Problems: I don't know what to do with people. I can talk to people no problem, but "hanging out" has always been an issue for me. In the past I have usually refused invitations out because I thought I was being invited out of politeness or because I wasn't sure what to do with the people. Even now, I don't know how to approach potential friends because I'm not sure what to do with them or how to entertain them. It all feels incredibly awkward. With my workmate in particular I don't know how to go from being "work buddies" to being actual friends. I'd like be like "hey let's be friends" without weirding him out and sacrificing our current at-work friendship. I know I should ask him to go do something specific (I guess?) but I don't know really how to do that without it seeming really, really awkward. Like I said, we talk a ton and I know about his specific interests, but I don't actually know much of anything about his personal life. In the past people at work would ask me to go to lunch with them, but that doesn't happen here (nobody goes out for lunch). So am I missing anything here? Please help--with suggestions specific to my workmate, or specific to finding other friends. I feel sort of very pathetic right now.
posted by anonymous to Human Relations (11 answers total) 7 users marked this as a favorite
I say, "hey, let's be friends!" to people all the time. They really like it!

Seriously, don't be afraid to say, "I really enjoy hanging out with you, Bobby-Joe. I haven't made a lot of friends of my own since we moved here. Wanna come out with us on Saturday to jazz in the park or whatever?"

People love friends. And they also really like it when someone likes them. If you guys click (as friends), then that's great. If you really click he'll make some time, and if he's too busy, no biggie, plenty of friendly fish in the sea.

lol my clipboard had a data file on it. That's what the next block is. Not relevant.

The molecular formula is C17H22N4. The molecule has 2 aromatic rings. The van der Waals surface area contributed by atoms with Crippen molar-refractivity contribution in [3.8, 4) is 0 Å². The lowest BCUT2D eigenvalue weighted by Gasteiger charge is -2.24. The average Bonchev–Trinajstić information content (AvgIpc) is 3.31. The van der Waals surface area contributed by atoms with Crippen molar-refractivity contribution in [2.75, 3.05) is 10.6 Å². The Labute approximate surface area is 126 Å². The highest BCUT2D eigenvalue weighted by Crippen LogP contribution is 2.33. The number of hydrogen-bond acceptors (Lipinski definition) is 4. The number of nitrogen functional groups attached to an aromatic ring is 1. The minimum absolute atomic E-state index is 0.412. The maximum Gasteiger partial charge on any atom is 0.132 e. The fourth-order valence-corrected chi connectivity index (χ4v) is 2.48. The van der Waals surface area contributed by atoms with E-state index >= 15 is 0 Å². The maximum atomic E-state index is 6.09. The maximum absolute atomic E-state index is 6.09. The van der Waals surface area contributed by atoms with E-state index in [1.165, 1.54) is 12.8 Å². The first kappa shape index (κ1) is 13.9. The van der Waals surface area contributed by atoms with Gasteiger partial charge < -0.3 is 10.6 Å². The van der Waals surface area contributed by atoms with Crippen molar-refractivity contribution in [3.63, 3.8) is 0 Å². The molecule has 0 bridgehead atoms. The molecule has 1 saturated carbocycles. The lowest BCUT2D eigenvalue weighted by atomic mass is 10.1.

As an aside, if you want friends etc. join a bookclub. Or a sporting team. etc. etc. Whatever your interests are. You'll meet tonnes of friendly people, and eventually, some that you'll want to keep seeing after the novel/match/Warhammer convention ( ;) ) has ended.
posted by smoke at 5:56 PM on August 2, 2009 [2 favorites]

I don't know if this matters or not, but I am in a relationship where I can sleep with other people, but usually with my partner present.

Do you mean your partner is watching you make love with another man?

If so ... yeah, you probably shouldn't mention that to potential friends.

I don't see why it's relevant to this issue, anyway, unless you're hoping your friends will also be friends with benefits.
posted by jayder at 6:26 PM on August 2, 2009

I'd invite the co-worker to something on a weekend, midday, along with your husband -- an exhibit at a museum? -- maybe at 11:30 or so, and then you can suggest lunch afterward if everyone's having a good time. Here's what you could say:

"Oh, I hear there's an exhibit at the X Museum -- A's in the B. Husband and I were thinking of going this weekend -- any interest?"
posted by palliser at 6:27 PM on August 2, 2009

In general people aren't as suspicious as you'd think about your conversational motives. I just got back from a Magic: the Gathering tournament (Grand Prix: Boston) and nearly every single person I struck up conversation with was willing to continue conversation until one of us had to leave.
posted by LSK at 7:11 PM on August 2, 2009

Build on your previous success: go out again for drinks after work. Repeat. It doesn't have to be more complicated than that.
posted by hapax_legomenon at 7:53 PM on August 2, 2009